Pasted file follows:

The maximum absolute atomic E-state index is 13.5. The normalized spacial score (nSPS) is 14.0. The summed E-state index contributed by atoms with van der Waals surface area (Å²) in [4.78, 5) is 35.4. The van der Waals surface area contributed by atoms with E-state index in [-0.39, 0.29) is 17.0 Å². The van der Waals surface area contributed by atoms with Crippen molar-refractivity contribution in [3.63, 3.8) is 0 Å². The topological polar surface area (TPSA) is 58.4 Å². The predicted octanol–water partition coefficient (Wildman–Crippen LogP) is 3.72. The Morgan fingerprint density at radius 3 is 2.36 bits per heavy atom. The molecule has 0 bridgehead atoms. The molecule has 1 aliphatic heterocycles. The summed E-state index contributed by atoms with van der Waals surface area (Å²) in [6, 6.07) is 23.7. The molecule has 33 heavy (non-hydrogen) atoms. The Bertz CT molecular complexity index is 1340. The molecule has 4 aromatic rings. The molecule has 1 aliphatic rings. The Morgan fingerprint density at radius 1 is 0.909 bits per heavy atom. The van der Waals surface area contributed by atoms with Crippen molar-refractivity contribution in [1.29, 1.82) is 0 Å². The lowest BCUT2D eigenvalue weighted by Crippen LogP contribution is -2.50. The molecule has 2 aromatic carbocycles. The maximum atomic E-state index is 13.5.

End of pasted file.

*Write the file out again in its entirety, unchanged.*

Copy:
The maximum absolute atomic E-state index is 13.5. The normalized spacial score (nSPS) is 14.0. The summed E-state index contributed by atoms with van der Waals surface area (Å²) in [4.78, 5) is 35.4. The van der Waals surface area contributed by atoms with E-state index in [-0.39, 0.29) is 17.0 Å². The van der Waals surface area contributed by atoms with Crippen molar-refractivity contribution in [3.63, 3.8) is 0 Å². The topological polar surface area (TPSA) is 58.4 Å². The predicted octanol–water partition coefficient (Wildman–Crippen LogP) is 3.72. The Morgan fingerprint density at radius 3 is 2.36 bits per heavy atom. The molecule has 0 bridgehead atoms. The molecule has 1 aliphatic heterocycles. The summed E-state index contributed by atoms with van der Waals surface area (Å²) in [6, 6.07) is 23.7. The molecule has 33 heavy (non-hydrogen) atoms. The Bertz CT molecular complexity index is 1340. The molecule has 4 aromatic rings. The molecule has 1 aliphatic rings. The Morgan fingerprint density at radius 1 is 0.909 bits per heavy atom. The van der Waals surface area contributed by atoms with Crippen molar-refractivity contribution in [1.29, 1.82) is 0 Å². The lowest BCUT2D eigenvalue weighted by Crippen LogP contribution is -2.50. The molecule has 2 aromatic carbocycles. The maximum atomic E-state index is 13.5.